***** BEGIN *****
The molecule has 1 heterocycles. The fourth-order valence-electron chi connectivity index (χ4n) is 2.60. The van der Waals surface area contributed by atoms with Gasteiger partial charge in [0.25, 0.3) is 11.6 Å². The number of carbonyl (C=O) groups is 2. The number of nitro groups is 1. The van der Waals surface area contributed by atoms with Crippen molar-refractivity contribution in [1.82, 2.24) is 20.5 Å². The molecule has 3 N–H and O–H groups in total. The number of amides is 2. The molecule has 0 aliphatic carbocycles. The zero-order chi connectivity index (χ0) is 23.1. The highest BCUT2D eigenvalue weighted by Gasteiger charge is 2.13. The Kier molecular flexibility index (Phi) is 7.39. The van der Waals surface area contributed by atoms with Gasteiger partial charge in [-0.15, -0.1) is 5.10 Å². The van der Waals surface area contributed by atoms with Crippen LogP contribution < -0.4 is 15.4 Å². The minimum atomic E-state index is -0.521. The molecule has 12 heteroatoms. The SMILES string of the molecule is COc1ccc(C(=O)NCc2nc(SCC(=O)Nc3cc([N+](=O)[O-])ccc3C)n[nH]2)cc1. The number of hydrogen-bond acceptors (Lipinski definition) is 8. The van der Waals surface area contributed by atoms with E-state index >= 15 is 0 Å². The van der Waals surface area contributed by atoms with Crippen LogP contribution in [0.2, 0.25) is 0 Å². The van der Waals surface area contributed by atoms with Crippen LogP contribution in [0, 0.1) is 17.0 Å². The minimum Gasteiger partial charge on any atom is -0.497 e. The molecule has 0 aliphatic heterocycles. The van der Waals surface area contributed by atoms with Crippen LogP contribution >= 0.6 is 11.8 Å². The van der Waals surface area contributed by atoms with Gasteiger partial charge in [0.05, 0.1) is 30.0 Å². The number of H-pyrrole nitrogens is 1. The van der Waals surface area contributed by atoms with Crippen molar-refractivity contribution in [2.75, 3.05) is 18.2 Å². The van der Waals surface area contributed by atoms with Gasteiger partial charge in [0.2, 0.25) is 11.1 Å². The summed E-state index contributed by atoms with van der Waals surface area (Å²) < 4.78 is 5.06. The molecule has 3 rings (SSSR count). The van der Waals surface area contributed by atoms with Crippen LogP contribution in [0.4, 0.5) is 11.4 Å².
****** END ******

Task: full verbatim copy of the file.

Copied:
The molecule has 1 heterocycles. The fourth-order valence-electron chi connectivity index (χ4n) is 2.60. The van der Waals surface area contributed by atoms with Gasteiger partial charge in [0.25, 0.3) is 11.6 Å². The number of carbonyl (C=O) groups is 2. The number of nitro groups is 1. The van der Waals surface area contributed by atoms with Crippen molar-refractivity contribution in [1.82, 2.24) is 20.5 Å². The molecule has 3 N–H and O–H groups in total. The number of amides is 2. The molecule has 0 aliphatic carbocycles. The zero-order chi connectivity index (χ0) is 23.1. The highest BCUT2D eigenvalue weighted by Gasteiger charge is 2.13. The Kier molecular flexibility index (Phi) is 7.39. The van der Waals surface area contributed by atoms with Gasteiger partial charge in [-0.15, -0.1) is 5.10 Å². The van der Waals surface area contributed by atoms with Crippen LogP contribution < -0.4 is 15.4 Å². The minimum atomic E-state index is -0.521. The molecule has 12 heteroatoms. The SMILES string of the molecule is COc1ccc(C(=O)NCc2nc(SCC(=O)Nc3cc([N+](=O)[O-])ccc3C)n[nH]2)cc1. The number of hydrogen-bond acceptors (Lipinski definition) is 8. The van der Waals surface area contributed by atoms with E-state index >= 15 is 0 Å². The van der Waals surface area contributed by atoms with Crippen LogP contribution in [0.2, 0.25) is 0 Å². The van der Waals surface area contributed by atoms with Crippen LogP contribution in [0, 0.1) is 17.0 Å². The minimum Gasteiger partial charge on any atom is -0.497 e. The molecule has 0 aliphatic heterocycles. The van der Waals surface area contributed by atoms with Crippen LogP contribution >= 0.6 is 11.8 Å². The van der Waals surface area contributed by atoms with Gasteiger partial charge in [0.05, 0.1) is 30.0 Å². The number of H-pyrrole nitrogens is 1. The van der Waals surface area contributed by atoms with Crippen molar-refractivity contribution in [2.75, 3.05) is 18.2 Å². The van der Waals surface area contributed by atoms with Gasteiger partial charge in [0.2, 0.25) is 11.1 Å². The summed E-state index contributed by atoms with van der Waals surface area (Å²) < 4.78 is 5.06. The molecule has 3 rings (SSSR count). The van der Waals surface area contributed by atoms with Crippen LogP contribution in [0.4, 0.5) is 11.4 Å².